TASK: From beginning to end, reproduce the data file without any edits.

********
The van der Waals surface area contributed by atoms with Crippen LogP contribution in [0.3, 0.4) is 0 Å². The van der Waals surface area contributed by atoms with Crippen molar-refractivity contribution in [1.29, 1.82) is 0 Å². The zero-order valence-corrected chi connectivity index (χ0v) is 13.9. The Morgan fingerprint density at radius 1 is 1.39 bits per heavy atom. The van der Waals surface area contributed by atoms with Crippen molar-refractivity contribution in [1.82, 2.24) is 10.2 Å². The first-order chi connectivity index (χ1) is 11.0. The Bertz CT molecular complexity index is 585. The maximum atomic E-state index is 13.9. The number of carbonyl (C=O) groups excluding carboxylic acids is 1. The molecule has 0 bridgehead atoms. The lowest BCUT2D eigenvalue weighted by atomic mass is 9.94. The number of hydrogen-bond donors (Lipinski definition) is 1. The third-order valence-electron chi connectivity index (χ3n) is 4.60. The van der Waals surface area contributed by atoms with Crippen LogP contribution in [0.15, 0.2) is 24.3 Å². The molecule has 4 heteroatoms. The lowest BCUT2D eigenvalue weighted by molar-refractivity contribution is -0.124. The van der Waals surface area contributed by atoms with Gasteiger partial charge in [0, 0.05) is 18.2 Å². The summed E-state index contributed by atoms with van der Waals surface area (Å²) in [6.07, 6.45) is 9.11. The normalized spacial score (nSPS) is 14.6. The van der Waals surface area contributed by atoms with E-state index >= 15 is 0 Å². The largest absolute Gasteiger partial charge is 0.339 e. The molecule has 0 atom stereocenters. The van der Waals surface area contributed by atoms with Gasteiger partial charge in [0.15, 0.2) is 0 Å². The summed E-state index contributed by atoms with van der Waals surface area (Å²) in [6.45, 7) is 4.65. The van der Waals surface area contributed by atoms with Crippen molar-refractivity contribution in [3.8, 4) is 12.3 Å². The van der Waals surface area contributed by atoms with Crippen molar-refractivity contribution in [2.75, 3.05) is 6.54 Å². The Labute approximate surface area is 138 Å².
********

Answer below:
The van der Waals surface area contributed by atoms with Crippen LogP contribution in [0.3, 0.4) is 0 Å². The van der Waals surface area contributed by atoms with Crippen molar-refractivity contribution in [1.29, 1.82) is 0 Å². The zero-order valence-corrected chi connectivity index (χ0v) is 13.9. The Morgan fingerprint density at radius 1 is 1.39 bits per heavy atom. The van der Waals surface area contributed by atoms with Crippen molar-refractivity contribution in [1.82, 2.24) is 10.2 Å². The first-order chi connectivity index (χ1) is 11.0. The Bertz CT molecular complexity index is 585. The maximum atomic E-state index is 13.9. The number of carbonyl (C=O) groups excluding carboxylic acids is 1. The molecule has 0 bridgehead atoms. The lowest BCUT2D eigenvalue weighted by atomic mass is 9.94. The number of hydrogen-bond donors (Lipinski definition) is 1. The third-order valence-electron chi connectivity index (χ3n) is 4.60. The van der Waals surface area contributed by atoms with Crippen LogP contribution in [0.15, 0.2) is 24.3 Å². The molecule has 4 heteroatoms. The lowest BCUT2D eigenvalue weighted by molar-refractivity contribution is -0.124. The van der Waals surface area contributed by atoms with Gasteiger partial charge in [0, 0.05) is 18.2 Å². The summed E-state index contributed by atoms with van der Waals surface area (Å²) in [6.07, 6.45) is 9.11. The normalized spacial score (nSPS) is 14.6. The van der Waals surface area contributed by atoms with E-state index >= 15 is 0 Å². The largest absolute Gasteiger partial charge is 0.339 e. The molecule has 0 atom stereocenters. The van der Waals surface area contributed by atoms with Gasteiger partial charge in [0.15, 0.2) is 0 Å². The summed E-state index contributed by atoms with van der Waals surface area (Å²) in [6.45, 7) is 4.65. The van der Waals surface area contributed by atoms with Crippen molar-refractivity contribution in [3.8, 4) is 12.3 Å². The van der Waals surface area contributed by atoms with Crippen molar-refractivity contribution in [2.75, 3.05) is 6.54 Å². The Labute approximate surface area is 138 Å².